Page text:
In order to better understand the costs associated with patenting your invention, you should consider the following:

  • Discuss with a patent attorney, or even analyze for yourself, the costs associated with preparing and filing a patent application with the USPTO.
  • Consider the type of invention you have. How complex is it? If complex, the process may be costlier and more time-consuming. If you have a simple invention, however, the patent review may not take as long, and thus, will be cheaper.
  • If you are going to receive a patent, then you will be required to fill out a non-provisional patent application.
  • Government filing fees of $730 are the minimum costs associated with patent applications for small entities.
  • The fees associated with micro entities are generally at least $400.
  • Professional drawings, which are highly recommended, will typically add another $300-$500 depending on the complexity of the drawing.
  • Don’t forget — if you hire an attorney to assist you in the application process, you’ll be responsible for legal fees, which won’t come cheap with patent applications. The more complex your invention is, the higher the legal fees will be.
  • You’ll want your application to be as strong as it can be in order to be successful in patenting your invention. Therefore, taking the time to hire an attorney and a professional to draw your invention on paper (for the patent examiner to review so he or she can better understand your invention and the economic purpose of it), is important.
  • Generally, individual investors may want to find ways to cut corners financially. However, it is important to note that a patent application is not straightforward. There are many intricacies involved in the application, and a strong application usually involves an attorney’s assistance.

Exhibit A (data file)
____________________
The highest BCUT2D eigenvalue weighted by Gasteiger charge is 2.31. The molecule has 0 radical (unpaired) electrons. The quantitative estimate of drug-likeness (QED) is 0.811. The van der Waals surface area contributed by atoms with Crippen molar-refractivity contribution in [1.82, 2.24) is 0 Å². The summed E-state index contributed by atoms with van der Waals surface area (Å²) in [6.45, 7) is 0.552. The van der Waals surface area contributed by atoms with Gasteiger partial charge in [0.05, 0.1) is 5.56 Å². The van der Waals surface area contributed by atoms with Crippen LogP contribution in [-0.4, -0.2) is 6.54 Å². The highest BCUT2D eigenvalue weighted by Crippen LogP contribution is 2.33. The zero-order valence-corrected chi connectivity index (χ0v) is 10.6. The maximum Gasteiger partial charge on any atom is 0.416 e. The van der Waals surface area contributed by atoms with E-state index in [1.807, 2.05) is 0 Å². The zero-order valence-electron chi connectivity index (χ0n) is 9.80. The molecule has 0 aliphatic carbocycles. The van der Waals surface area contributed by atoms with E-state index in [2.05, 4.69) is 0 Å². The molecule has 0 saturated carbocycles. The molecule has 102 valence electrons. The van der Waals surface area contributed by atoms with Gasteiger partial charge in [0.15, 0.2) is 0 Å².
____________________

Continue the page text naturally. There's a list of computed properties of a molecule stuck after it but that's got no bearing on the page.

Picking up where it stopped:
Other Options for Patenting

An inventor who seeks patent protection has three options when seeking protection, including self-drafting, hiring a patent attorney, or hiring a cheap patent service.

Self-drafting a provisional patent application requires the inventor to spend a great deal of time learning the process, preparing patent drawings and preparing the written description of the invention. If choosing to self-draft, you should be aware of the risks associated with choosing to do it alone.

You can chose to hire a professional service, someone other than a patent attorney, which is generally much cheaper than hiring a patent attorney costing around $2,000. But be careful with this option. There are many companies claiming to provide legitimate services with the intent of scamming people and charging them money for poorly drafted patent applications.

If you choose a professional service, you’ll want to make sure that you ask certain questions before hiring the company. First, you’ll want to know if the individuals working for the company are licensed with the USPTO. If so, you should ask for their registration numbers so you can confirm this information. You should ask how many years of experience each individual has. If hiring a non-patent attorney who works for such a company, he or she cannot draft a provisional patent application for you; therefore, you shouldn’t use his or her service. In addition, you should consider the value of your invention. If you believe you have a highly valuable invention, you should choose a licensed patent attorney to assist you in the process.

As previously noted, you can hire a licensed patent attorney. An attorney, while more costly than the other two options, can prepare a well-drafted patent application, which can help you in the long run.

If you need help applying for a patent, you can post your legal need on UpCounsel’s marketplace. UpCounsel accepts only the top 5 percent of lawyers to its site. Lawyers on UpCounsel come from law schools such as Harvard Law and Yale Law and average 14 years of legal experience, including work with or on behalf of companies like Google, Stripe, and Twilio.